Let me get this straight,
You have full access to the speaker behind the wall? If so, that would require a speaker specifically designed to be infinite baffle (IB) because it is not an enclosed space. Most inwall speakers have the rear wave coming out of the back of the speaker contained by the wall--no problems with the sound creeping around and creating phase issues with the front in phase portion of the sound. Now if you use the backer boxes to prevent that sounding blasting out of the back--and you have access to the speakers--realistically, you can use any typical box speaker.
OK, this is how I would do it. Say, just for fun I liked a speaker that was 18 inches tall, 9 inches wide and 10 inches deep. I'd cut out something like a 22" X 12" hole in the wall then mount a grill over it. You can purchase speaker grills seperately or build them with a piece of 1/2" plywood and stretch whaver acoustic cloth over it. Mount it with glue, a few finishing nails or magnets if you want to remove them on occasion. Go behind the wall and place a shelf at the bottom of the cut out and put whatever box speaker you like on that shelf firing through the grill. This will allow you to angle the box up/down/left or right to get the correct setup that works for your room. Once that is done, simply take denim insulation, pillow stuffins or whatever and place in around the edges of the speaker so it seals off the wall cutout to the speaker box. Get it flush with the wall then put the grill back on.
What happens when you do that with a regular box speaker? Well, it changes the bass response because the speaker baffle is not small allowing the bass to "wrap around" and go omni-directional at a certain point (called baffle step) so you'll see a rise in bass output below baffle steup or around 250 to 400Hz on down. Most stand alone speakers have the crossovers and tuning done to allow them to stand alone so use "baffle step correction". There are ways to remove that from the crossover but--now that you have room correction, just let it do it's job and trim down the increased bass when applicable.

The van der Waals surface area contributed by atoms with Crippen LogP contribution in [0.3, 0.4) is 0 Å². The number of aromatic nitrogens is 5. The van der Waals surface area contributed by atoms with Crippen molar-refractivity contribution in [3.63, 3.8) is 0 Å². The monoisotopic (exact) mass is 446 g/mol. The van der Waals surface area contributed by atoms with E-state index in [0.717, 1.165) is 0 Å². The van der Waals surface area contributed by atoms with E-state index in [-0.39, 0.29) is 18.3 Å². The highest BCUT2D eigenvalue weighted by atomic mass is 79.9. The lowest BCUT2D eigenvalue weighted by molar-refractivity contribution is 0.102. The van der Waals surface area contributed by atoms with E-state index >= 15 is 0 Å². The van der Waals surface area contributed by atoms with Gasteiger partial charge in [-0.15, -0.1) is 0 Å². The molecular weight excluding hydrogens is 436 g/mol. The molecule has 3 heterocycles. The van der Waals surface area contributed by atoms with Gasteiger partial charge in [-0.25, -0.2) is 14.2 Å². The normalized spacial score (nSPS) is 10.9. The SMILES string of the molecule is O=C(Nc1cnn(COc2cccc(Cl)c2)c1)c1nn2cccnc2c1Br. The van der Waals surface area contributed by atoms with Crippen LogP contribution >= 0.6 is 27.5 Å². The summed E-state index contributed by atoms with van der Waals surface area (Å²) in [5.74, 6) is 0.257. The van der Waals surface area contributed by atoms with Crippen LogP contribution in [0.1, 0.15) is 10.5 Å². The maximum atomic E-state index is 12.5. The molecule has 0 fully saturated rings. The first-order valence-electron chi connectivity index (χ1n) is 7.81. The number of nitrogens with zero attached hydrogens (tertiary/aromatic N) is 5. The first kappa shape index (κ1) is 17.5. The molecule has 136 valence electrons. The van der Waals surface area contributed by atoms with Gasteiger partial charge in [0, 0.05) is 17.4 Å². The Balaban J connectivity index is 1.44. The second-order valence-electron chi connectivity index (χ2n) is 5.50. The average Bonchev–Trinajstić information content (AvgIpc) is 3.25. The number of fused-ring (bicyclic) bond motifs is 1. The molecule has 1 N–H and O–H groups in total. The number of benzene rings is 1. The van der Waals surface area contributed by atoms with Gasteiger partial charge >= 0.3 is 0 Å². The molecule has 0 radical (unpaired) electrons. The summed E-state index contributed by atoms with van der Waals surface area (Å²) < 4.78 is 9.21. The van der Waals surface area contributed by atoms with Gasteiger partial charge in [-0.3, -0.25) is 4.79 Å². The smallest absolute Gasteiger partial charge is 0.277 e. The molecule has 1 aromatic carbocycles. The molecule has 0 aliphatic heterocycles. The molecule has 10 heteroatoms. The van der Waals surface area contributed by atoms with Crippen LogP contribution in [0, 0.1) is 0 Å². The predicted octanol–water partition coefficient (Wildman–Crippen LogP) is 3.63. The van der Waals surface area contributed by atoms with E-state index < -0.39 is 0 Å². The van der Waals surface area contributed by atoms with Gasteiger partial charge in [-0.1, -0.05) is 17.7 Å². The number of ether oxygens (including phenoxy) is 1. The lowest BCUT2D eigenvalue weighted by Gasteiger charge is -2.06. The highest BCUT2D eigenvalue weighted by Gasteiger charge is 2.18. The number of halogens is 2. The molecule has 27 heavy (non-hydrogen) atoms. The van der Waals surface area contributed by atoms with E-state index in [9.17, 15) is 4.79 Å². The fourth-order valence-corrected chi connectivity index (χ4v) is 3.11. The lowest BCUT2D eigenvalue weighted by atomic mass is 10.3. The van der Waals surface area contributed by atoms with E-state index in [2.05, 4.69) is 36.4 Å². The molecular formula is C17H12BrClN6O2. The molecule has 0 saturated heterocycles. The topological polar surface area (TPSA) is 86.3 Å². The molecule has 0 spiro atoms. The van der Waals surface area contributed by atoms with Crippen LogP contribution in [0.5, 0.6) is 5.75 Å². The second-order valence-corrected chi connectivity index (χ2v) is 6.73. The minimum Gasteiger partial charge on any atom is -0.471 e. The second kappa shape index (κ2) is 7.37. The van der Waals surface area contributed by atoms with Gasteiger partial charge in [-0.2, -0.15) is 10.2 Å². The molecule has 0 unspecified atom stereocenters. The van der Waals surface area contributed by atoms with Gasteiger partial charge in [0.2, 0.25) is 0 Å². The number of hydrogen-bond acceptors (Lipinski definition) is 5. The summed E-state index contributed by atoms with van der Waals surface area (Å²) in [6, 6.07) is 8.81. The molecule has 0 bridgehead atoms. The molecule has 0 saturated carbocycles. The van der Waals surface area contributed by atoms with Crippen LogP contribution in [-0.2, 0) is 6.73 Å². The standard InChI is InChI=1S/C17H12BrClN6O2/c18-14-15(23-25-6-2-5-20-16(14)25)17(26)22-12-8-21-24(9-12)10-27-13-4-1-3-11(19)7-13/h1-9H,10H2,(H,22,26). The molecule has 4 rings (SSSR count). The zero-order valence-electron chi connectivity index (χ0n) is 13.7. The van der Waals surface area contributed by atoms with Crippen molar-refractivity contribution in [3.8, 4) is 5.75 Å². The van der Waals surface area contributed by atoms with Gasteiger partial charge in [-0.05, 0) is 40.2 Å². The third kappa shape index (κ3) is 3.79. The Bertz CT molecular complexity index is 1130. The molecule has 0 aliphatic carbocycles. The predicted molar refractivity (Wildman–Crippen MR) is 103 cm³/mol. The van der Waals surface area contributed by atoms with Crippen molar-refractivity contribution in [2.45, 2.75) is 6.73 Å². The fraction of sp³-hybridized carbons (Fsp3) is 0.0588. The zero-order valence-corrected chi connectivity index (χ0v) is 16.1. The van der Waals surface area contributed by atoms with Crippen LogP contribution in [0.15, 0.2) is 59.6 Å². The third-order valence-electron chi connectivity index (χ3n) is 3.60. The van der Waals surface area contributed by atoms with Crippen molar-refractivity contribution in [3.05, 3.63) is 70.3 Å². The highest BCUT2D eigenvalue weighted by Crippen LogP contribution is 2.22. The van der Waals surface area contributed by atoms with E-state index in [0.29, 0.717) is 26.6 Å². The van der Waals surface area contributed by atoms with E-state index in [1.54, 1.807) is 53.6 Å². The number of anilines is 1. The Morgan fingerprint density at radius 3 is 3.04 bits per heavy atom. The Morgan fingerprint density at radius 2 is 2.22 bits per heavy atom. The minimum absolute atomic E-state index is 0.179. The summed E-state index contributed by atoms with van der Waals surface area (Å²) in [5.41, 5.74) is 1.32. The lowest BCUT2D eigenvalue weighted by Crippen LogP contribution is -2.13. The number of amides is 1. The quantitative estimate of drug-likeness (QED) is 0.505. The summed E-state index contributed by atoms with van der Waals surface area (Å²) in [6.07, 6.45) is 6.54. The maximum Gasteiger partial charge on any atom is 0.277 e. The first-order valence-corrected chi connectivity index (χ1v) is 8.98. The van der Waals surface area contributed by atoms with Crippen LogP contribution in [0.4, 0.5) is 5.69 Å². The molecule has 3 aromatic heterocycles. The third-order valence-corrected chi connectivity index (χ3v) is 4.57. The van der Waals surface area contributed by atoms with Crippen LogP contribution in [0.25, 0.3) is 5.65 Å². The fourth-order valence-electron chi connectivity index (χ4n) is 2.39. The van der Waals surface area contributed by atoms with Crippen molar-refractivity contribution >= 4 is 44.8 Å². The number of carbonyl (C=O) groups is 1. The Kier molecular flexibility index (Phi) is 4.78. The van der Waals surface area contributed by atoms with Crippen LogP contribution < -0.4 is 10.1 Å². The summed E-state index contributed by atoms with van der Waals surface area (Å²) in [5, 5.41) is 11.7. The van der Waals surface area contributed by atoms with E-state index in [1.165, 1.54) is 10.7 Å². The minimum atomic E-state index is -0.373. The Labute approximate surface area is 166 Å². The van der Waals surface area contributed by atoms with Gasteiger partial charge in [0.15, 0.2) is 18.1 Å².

Think of it as an "inverted bookshelf" that blows through the wall, not on the wall.
Don't forget to put the insulation around the wall cut out to the speaker sides. If you like, it is rather easy to do by using old denim blue jeans and stuffing from an old pillow. Make long pillows that are wider/taller than the cut out and slide them in to seal it off. The pillow stuffins are inside the denim so a way to prevent them from looking weird/odd when viewed from the back. If you can't sew, you can make them with a hot glue gun, denim and pillow stuffins--just hide the seam. Hot glue gun makes wrapping the acoustic cloth around the 1/2" plywood frame quick so "acoustic pillows" can be quickly made at the same time.
I'm kinda a weird guy though, but if it was me that is exactly how I'd do it if I had access to the other side of the wall. There are companies that will print out pictures on acoustic cloth so your speaker grills can be movie posters, pictures of your dog or different patterns. Very common for basement theaters to use those printed acoustic cloths to make noise absorbers with Owens Corning panels which are framed with 1 X 4's and covered with the acoustic cloth "posters" to stealth them out.
Just another option, as long as you have room correction the increased bass response below baffle step can easily be sorted out and will be more efficient--nice bonus. In the future, it allows upgrades by simply swapping speakers instead of starting over. If you don't have or desire to use a jig saw and glue, there are companies that make acoustic grills in whatever size you desire--you can get frames custom made if you like. Don't let the fear of messing up making a grill remove that option--if you can cut a hole in the wall, you might as well cut some 3/8th ply, grill cloth and glue gun your own grill to match.
Good luck with whatever you decide and enjoy your new upgraded system.